Acronyms are everywhere in the gun and ammunition industry, and when reading through descriptions it is enormously helpful to know
20 years ago, Darren Newsom made himself a promise. By 2008, he would own his own business. The years came and went, and when 2008 arrived, Darren made the obvious decision to continue his work in an industry he’d spent more than two decades in: small arms ammunition. In 2008, Darren Newsom started up Bitterroot Valley Ammunition & Components, better known as BVAC. His timing couldn’t have been better. Nestled in a valley just south of Missoula amidst the mountains of Western Montana, BVAC began their mission to provide high quality and low priced ammunition and components to shooters and manufacturers alike.
When choosing ammunition for a particular game animal, the terminal performance of the round you choose is extremely important. Winchester has developed (and trademarked) their CXP (Controlled eXpansion Performance) scale which is used to rate ammunition performance on various types of game. Dangerous game animals, classified as CXP4, are generally thick skinned African game animals such as hippopotamus, rhinoceros, elephant and Cape buffalo, and can weigh anywhere from 1,000 pounds up to 13,000 pounds or more for large male elephants. As such, when hunting these species, you will need to choose your caliber wisely.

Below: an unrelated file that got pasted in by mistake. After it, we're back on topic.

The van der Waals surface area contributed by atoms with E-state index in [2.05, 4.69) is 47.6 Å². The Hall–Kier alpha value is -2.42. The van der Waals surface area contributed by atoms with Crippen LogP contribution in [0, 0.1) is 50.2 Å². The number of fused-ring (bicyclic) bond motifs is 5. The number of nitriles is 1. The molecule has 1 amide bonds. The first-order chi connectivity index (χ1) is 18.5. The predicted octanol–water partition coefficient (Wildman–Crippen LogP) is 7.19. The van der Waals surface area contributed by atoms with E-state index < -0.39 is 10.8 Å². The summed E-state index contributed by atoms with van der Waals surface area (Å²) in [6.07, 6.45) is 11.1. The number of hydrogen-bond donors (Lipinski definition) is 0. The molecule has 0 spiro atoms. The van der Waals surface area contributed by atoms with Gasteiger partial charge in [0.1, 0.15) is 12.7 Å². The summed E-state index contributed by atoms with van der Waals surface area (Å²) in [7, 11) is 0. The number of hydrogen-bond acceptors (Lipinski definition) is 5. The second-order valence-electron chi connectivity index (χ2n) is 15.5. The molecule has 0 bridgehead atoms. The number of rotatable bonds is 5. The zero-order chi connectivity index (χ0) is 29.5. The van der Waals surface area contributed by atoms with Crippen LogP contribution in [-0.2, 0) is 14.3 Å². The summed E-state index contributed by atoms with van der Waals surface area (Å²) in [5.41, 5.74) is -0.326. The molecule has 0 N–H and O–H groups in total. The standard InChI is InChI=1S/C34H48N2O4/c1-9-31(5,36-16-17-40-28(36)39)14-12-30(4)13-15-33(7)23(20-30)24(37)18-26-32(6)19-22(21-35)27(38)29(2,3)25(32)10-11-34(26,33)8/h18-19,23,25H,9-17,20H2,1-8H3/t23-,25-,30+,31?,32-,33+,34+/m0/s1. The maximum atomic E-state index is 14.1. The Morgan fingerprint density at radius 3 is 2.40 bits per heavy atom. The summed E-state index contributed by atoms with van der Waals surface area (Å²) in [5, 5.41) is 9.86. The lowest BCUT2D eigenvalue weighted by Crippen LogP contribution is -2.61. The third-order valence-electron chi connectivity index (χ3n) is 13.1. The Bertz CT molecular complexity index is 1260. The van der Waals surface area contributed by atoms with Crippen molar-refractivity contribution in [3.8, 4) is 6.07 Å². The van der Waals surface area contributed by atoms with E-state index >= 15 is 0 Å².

Rimfire expert Mr. Completely continues his excellent series on maintaining rimfire pistols with his third article on rimfire magazines.
Mr. Completely, one of the foremost authorities on rimfire pistols on the internet has added another primer on Rimfire Magazines. This is only part one of his essay on rimfire magazines, so keep your eyes peeled for part two of his series.